The Philippine Center for Investigative Journalism (PCIJ) has been awarded the Agence France-Presse’s Kate Webb Award for exceptional journalism work in difficult or dangerous circumstances.
This is the second institutional award the PCIJ received in just two weeks. Just last December 2, the Asia Journalist Association (AJA), an organization of journalists from over 20 countries throughout Asia, presented the AJA award for Press Freedom to the PCIJ during its 5th General Assembly in Seoul, South Korea.
Journalists, media workers, and activists march to Mendiola to demand justice for colleagues slain in the Maguindanao Massacre. Read the story.
[autoviewer id=journalists-rally width=640 height=480]ON the eve of the observance of International Human Rights Day (December 10), journalists and media workers took to the streets in Mendiola, a stone’s throw from the seat of political power that is Malacanang Palace, in rage and grief. Their common call: Justice for the 57 victims of the November 23 […]
A report by the fact-finding team organized by the Philippine Center for Investigative Journalism (PCIJ) for the Freedom Fund for Filipino Journalists (FFFJ) on the killing of at least 30 journalists/media practitioners in the Maguindanao massacre.
The team was composed of representatives from the National Union of Journalists of the Philippines (NUJP), the Davao-based news organization MindaNews, the PCIJ, the Center for Media Freedom and Responsibility (CMFR) and the FFFJ.
Please be warned of the graphic nature of these photographs. All photos were taken from the Commission on Human Rights.
As a peace advocate who has considered Muslim Mindanao as my second region (after Bicol), I join so many others in their shock at and condemnation of what is now called the Maguindanao Massacre of 23 November 2009, likewise in expressing sympathies for the close relatives and friends of those who were killed, especially two fellow human rights lawyers, and calling for speedy justice and other necessary measures of redress and reform. There will never be enough words to describe this almost unbelievably depraved and inhuman incident.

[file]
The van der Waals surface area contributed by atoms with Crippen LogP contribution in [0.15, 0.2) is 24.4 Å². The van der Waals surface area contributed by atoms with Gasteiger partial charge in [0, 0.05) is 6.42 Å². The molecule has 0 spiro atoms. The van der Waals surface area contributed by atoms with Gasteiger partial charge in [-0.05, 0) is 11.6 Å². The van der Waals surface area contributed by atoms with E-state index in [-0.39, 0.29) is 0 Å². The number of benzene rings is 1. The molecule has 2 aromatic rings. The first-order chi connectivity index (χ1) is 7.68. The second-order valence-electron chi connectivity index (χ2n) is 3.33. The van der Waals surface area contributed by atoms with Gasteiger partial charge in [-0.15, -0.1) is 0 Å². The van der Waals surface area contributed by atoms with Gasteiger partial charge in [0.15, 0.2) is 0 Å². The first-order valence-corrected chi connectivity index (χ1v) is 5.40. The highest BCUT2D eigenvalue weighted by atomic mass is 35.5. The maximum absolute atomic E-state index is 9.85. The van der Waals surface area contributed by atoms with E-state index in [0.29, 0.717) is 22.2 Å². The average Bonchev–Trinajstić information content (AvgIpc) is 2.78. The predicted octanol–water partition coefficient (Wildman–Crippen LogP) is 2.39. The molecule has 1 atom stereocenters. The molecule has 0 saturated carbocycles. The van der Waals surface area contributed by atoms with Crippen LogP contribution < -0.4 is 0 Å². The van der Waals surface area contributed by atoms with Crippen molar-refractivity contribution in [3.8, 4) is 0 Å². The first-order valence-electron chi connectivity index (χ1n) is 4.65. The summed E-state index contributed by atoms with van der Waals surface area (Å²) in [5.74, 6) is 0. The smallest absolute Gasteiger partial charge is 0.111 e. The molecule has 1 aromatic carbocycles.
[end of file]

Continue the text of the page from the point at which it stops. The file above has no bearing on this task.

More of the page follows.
THERE WERE 30 and not just 27 reporters and media workers who were killed in a manner brutal beyond description in Maguindanao, last Monday November 23.
The 30 media workers comprise more than half of the 57 confirmed casualties of what is now known as the Maguindanao Massacre, according to a list compiled and verified by the Humanitarian and Fact-Finding Mission of the Freedom Fund for Filipino Journalists (FFFJ), a network of independent media organizations, including the PCIJ.
THE BODY count of the Maguindanao Massacre has gone up each of the past five days. The count is now at 57, with authorities continuing to sift through the blood-soaked dirt just outside the town of Shariff Aguak. Thirty of the victims were journalists and at least twenty-two were women. The women were raped and their genitals shot at close range.
Expect the numbers to change in the coming days. What will likely not change is the identity of the accused mastermind of the killings: a smug, round-faced blip of a man named Andal Ampatuan Jr., a local mayor and the son of a powerful political patriarch who is allied with no less than the president of the Philippines.
THERE was a time my colleagues at the PCIJ threatened to print shirts that said “I am not JJ” in front and “Neither is she my friend” at the back.
The (hopefully) feigned betrayal stemmed from the stories I was writing at the time about the Ampatuan clan, how its members wielded power, and the sorry state of public education in the province of Maguindanao.
It is the seat of Bangsamoro pride and the heartland of the Moro Sultanate. But as authorities slowly unearth the events that unfolded along a remote stretch of highway Monday morning, November 23, Maguindanao province now holds the distinction of having the worst single case of election violence in recent Philippine history.
As of Monday night, authorities have found at least 21 mutilated bodies in Masalay, Datu Abdullah Sangki town in Maguindanao. They are believed to belong to a group of 50 people, including 30 local journalists, that departed Buluan town earlier in the day to witness the filing of the certificate of candidacy of gubernatorial hopeful Ishmael Mangudadatu at the Comelec office in Shariff Aguak, Maguindanao.
© 1989–2020 All rights reserved. Philippine Center for Investigative Journalism.